Features & Columns

Zucked: Waking Up to the Facebook Catastrophe

Broken Book | Excerpt

When a company grows from nothing to 2.2 billion active users and forty billion dollars in revenues in only fourteen years, you can be sure of three things: First, the original idea was brilliant. Second, execution of the business plan had to be nearly flawless. And third, at some point along the way, the people who manage the company will lose perspective.

If everything your company touches turns into gold for years on end, your executives will start to believe the good things people say about them. They will view their mission as exalted. They will reject criticism. They will ask, "If the critics are so smart, why aren't they so successful and rich as we are?"

Companies far less successful than Facebook have fallen victim to such overconfidence. The culture of Silicon Valley, which celebrates the brash and the bold, breeds overconfidence and then lets nature take its course. The corpses of overconfident companies litter the landscape of the tech industry. Companies like Digital Equipment, Compaq, Netscape, Sun Microsystems and MySpace were hot growth stories in their prime. Then there are the survivors who had lost prestige as their growth slowed down, companies like Intel, EMC, Dell, and Yahoo. The executives of these companies confidently predicted strong growth right up to the moment when there was none and the stock—and their dreams of endless growth—came tumbling down. Then there are companies like Microsoft, Oracle, and IBM, at one time undisputed leaders but whose giant market capitalization masks a dramatic loss in influence.

It took me a very long time to accept that Zuck and Sheryl had fallen victim to overconfidence. I did not pick up the signal when I first reached out to them in October 2016. It was not even clear to me in February 2017, when I gave up on trying to convince Dan Rose to investigate my concerns. The evidence started to pile up in the month prior to the hearings on Oct. 31 and Nov. 1, 2017, but I still wanted to believe that Zuck and Sheryl would eventually change their approach...

Instead, Facebook finished 2017 as it had begun it, by not giving an inch, thus violating a central precept of crisis management: embracing criticism. Instead, Facebook defied its critics without even acknowledging their existence. The company's message to the world—"nothing to see here, move along"—was so completely out of step with what we already knew that I was taken aback. What were they thinking?

The idealist in me still hoped there would be a way to persuade Zuck and Sheryl to look at the situation differently, to recognize that the 2018 U.S. midterm elections were fast approaching and only Facebook had the ability to protect that election from mischief similar to 2016...

Back in early October 2017, Barry Lynn of the Open Markets Institute had convinced me to write a long-form essay describing the dark side of social media, our journey to date, and our best policy ideas. He then persuaded the editors of Washington Monthly, a venerable magazine for progressive policy advocates, to commission a 6,000-word essay. My goal was to crystallize the issues and our policy recommendations for policy makers inside the Beltway, an intellectual one-stop-shop that would frame the debate and create a platform for the next phase of our work. I submitted the first draft in late October.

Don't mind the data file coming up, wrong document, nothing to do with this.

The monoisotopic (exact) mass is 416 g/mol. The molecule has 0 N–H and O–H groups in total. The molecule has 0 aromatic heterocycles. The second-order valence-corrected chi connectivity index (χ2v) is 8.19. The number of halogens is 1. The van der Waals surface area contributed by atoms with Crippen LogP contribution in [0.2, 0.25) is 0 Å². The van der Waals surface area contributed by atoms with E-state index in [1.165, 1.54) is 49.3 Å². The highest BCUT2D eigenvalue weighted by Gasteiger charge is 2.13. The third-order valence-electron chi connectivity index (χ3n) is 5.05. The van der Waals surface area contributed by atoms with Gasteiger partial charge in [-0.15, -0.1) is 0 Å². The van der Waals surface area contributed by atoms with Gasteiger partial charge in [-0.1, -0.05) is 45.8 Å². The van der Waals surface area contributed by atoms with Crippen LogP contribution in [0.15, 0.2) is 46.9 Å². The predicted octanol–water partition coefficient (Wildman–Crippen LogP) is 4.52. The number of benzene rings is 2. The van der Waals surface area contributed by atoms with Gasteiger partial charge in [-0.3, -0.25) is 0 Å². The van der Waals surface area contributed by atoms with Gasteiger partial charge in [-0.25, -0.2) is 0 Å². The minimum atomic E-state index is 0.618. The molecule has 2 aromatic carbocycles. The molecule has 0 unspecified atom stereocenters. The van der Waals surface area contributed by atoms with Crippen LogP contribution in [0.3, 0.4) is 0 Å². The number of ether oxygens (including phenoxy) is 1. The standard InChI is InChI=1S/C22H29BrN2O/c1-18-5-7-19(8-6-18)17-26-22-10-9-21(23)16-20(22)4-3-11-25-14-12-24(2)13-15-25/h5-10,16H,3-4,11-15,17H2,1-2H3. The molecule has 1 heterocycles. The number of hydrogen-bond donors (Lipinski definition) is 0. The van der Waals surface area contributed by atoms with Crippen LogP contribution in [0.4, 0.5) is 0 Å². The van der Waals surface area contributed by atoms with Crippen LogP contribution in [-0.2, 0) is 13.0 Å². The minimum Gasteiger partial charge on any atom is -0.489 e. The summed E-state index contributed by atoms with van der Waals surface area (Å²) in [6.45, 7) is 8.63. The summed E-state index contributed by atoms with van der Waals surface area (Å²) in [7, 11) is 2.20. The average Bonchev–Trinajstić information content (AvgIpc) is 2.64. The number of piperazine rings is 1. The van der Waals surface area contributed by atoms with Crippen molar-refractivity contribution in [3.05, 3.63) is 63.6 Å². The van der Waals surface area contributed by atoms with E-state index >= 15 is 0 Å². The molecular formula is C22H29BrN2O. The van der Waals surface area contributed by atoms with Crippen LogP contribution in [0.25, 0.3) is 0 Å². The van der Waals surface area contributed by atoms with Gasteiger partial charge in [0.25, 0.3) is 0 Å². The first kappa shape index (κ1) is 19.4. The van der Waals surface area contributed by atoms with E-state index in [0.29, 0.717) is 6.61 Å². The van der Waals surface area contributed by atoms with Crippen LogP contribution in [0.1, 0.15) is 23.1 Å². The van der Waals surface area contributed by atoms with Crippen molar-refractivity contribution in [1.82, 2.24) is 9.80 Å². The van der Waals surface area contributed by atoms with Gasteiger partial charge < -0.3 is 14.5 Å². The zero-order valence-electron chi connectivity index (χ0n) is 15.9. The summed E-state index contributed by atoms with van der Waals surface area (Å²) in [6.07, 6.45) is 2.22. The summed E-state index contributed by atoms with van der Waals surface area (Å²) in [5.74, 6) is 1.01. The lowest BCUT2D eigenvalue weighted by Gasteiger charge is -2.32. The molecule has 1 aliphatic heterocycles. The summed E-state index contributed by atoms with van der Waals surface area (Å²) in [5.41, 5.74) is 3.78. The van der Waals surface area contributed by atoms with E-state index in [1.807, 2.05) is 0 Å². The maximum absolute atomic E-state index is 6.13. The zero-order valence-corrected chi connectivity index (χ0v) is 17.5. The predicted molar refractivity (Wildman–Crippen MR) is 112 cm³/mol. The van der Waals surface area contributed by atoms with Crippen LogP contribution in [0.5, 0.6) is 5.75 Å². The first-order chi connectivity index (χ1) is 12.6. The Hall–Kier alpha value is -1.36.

I would get a master class in the Socratic method from the piece's editors, Paul Glastris and Gilad Edelman, who provided a series of brilliant questions, the answers to which filled in many holes. We showed the policy prescriptions to a number of others on Capitol Hill to get their feedback. The editing and reviewing went on through the month of November until one day Gilad told me we were done. The essay would be the cover story of the January 2018 issue, slated for publication on January 8. It went beyond election interference to talk about the threats from internet platforms to public health, privacy, and the economy...

On Jan. 1, 2018, Zuck published a post announcing his goal for the year ahead—to fix Facebook. He offered a nine-point plan. Wait. What? Fix Facebook? Where did that come from? No one at the company had previously admitted to problems that might require fixing. Suddenly Zuck acknowledged concerns about fake news and the possibility that too much Facebook (or other social media) might lead to unhappiness. He offered a classic Zuck fix: more Facebook! Zuck's plan for addressing the problems created by Facebook was for users to do more of the things that created the problems in the first place.

In response to Zuck's post, Washington Monthly published my cover story online a few days early, on Jan. 5. Even though I had completed the essay more than a month earlier, it read like a rebuttal to Zuck's New Year's resolution. Where Zuck's post had framed Facebook's flaws obliquely, my essay was direct and specific. Where his remedy was more Facebook, my essay recommended ten remedies, aimed at user privacy, ownership of data, terms of service, and election interference. The press picked up on it, and the next thing I knew, an essay designed for a handful of policy makers in Washington began spreading outside the Beltway. We had managed to find a pretty good audience for our message in 2017, but we had made no progress with the only audience that mattered: the top people at Facebook. The company's PR people had begun to say unflattering things in private but were ignoring us in public. And it was working for them. Then came Washington Monthly. The lucky timing of the essay would lead Facebook to engage directly.

'Zucked: Waking Up to the Facebook Catastrophe'
Roger McNamee
Out Now
Penguin Random House

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